Business Irish

Friday 25 May 2018

Industrial production falls due to slump in pharmaceutical sector

Alan McQuaid of Merrion: ‘output outlook is subdued’
Alan McQuaid of Merrion: ‘output outlook is subdued’
Colm Kelpie

Colm Kelpie

INDUSTRIAL production fell in January by almost 2pc compared with December and was down just over 3pc over the course of 2012 as pharmaceutical production tumbles.

Figures from the Central Statistics Office (CSO) show that the so-called modern sector, comprising a number of hi-technology and chemical sectors, showed a monthly decrease of 0.5pc. The traditional sector fell by 2.5pc.

The contraction in the fourth quarter was more severe than previously thought.

Stockbrokers Merrion said it was also the fourth year-on-year decrease in the past five months.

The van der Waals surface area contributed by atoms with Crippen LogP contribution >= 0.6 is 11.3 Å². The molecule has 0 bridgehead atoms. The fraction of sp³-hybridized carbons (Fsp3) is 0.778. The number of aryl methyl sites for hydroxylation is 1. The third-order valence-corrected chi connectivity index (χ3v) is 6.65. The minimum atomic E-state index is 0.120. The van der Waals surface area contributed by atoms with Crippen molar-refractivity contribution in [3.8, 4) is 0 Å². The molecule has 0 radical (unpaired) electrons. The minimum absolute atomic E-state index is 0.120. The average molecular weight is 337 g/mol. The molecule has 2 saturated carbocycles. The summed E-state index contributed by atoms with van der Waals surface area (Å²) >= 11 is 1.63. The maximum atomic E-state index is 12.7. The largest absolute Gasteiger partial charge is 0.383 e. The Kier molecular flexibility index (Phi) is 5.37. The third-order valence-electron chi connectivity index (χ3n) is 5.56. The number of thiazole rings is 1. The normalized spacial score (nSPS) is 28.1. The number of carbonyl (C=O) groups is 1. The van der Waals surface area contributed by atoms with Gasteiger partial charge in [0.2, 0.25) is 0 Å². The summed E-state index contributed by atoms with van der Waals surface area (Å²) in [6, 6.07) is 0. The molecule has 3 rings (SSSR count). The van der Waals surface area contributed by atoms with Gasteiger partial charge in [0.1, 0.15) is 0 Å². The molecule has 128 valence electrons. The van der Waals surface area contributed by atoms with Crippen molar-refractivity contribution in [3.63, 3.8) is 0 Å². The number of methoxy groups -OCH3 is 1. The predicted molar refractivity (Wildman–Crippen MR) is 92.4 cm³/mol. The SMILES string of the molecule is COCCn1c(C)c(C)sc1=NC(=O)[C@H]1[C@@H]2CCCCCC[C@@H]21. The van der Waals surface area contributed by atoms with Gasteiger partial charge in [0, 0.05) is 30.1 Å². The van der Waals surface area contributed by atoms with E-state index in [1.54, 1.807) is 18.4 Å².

Alan McQuaid said that manufacturing growth in the short-term was expected to be driven by industries that fall under the 'modern' umbrella.

"Given the still uncertain global economic backdrop, especially in the eurozone and UK, the worry is that overall production will remain subdued in the immediate future, which doesn't augur well for the prospects of Irish exports, an integral part of the country's economic recovery hopes," he said.

But striking a more upbeat tone, Mr McQuaid said that when the world economy regained momentum, Ireland was better placed than most to take advantage of it.

"In February, the NCB Manufacturing Purchasing Managers' Index (PMI) rose to 51.5 from 50.3 in January, with the increase driven by a return to growth in new orders, which had slipped into negative territory for the first time in a year in January.

"We are hopeful that 2013 will be a better year on the economic front, both at home and abroad," he said.

Stockbrokers Davy said that weak demand conditions, and not simply the impact of the pharmaceutical patent cliff, might explain the fall in modern sector output.

"It now appears industry will make a larger negative contribution to GDP growth in Q4 than we had previously thought," chief economist Conall Mac Coille said.

Irish Independent

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